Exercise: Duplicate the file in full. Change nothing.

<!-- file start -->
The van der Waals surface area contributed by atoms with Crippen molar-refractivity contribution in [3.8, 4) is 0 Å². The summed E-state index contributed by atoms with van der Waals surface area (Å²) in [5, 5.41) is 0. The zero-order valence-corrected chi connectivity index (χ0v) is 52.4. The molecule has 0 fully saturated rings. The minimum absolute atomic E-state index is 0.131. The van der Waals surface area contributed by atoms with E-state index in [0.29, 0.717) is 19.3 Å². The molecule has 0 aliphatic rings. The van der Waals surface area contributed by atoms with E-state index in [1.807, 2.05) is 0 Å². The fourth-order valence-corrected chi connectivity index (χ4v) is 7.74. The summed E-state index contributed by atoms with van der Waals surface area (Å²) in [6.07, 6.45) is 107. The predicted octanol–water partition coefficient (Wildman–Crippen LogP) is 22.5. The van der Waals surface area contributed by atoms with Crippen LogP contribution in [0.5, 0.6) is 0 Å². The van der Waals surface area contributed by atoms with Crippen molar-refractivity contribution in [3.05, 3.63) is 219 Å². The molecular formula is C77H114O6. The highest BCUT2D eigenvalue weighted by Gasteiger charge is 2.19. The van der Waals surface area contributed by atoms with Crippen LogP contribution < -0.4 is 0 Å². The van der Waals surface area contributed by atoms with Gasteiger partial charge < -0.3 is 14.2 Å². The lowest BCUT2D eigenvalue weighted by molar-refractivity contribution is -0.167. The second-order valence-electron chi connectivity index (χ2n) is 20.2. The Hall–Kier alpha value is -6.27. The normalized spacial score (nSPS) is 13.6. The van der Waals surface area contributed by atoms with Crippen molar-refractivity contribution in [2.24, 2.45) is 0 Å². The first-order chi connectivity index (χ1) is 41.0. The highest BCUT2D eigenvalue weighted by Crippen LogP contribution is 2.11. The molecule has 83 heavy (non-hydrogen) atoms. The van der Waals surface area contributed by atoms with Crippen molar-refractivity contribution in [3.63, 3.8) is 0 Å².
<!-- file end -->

The van der Waals surface area contributed by atoms with Crippen molar-refractivity contribution in [3.8, 4) is 0 Å². The summed E-state index contributed by atoms with van der Waals surface area (Å²) in [5, 5.41) is 0. The zero-order valence-corrected chi connectivity index (χ0v) is 52.4. The molecule has 0 fully saturated rings. The minimum absolute atomic E-state index is 0.131. The van der Waals surface area contributed by atoms with E-state index in [0.29, 0.717) is 19.3 Å². The molecule has 0 aliphatic rings. The van der Waals surface area contributed by atoms with E-state index in [1.807, 2.05) is 0 Å². The fourth-order valence-corrected chi connectivity index (χ4v) is 7.74. The summed E-state index contributed by atoms with van der Waals surface area (Å²) in [6.07, 6.45) is 107. The predicted octanol–water partition coefficient (Wildman–Crippen LogP) is 22.5. The van der Waals surface area contributed by atoms with Crippen LogP contribution in [0.5, 0.6) is 0 Å². The van der Waals surface area contributed by atoms with Crippen molar-refractivity contribution in [3.05, 3.63) is 219 Å². The molecular formula is C77H114O6. The highest BCUT2D eigenvalue weighted by Gasteiger charge is 2.19. The van der Waals surface area contributed by atoms with Crippen LogP contribution < -0.4 is 0 Å². The van der Waals surface area contributed by atoms with Gasteiger partial charge < -0.3 is 14.2 Å². The lowest BCUT2D eigenvalue weighted by molar-refractivity contribution is -0.167. The second-order valence-electron chi connectivity index (χ2n) is 20.2. The Hall–Kier alpha value is -6.27. The normalized spacial score (nSPS) is 13.6. The van der Waals surface area contributed by atoms with Crippen molar-refractivity contribution in [2.24, 2.45) is 0 Å². The first-order chi connectivity index (χ1) is 41.0. The highest BCUT2D eigenvalue weighted by Crippen LogP contribution is 2.11. The molecule has 83 heavy (non-hydrogen) atoms. The van der Waals surface area contributed by atoms with Crippen molar-refractivity contribution in [3.63, 3.8) is 0 Å².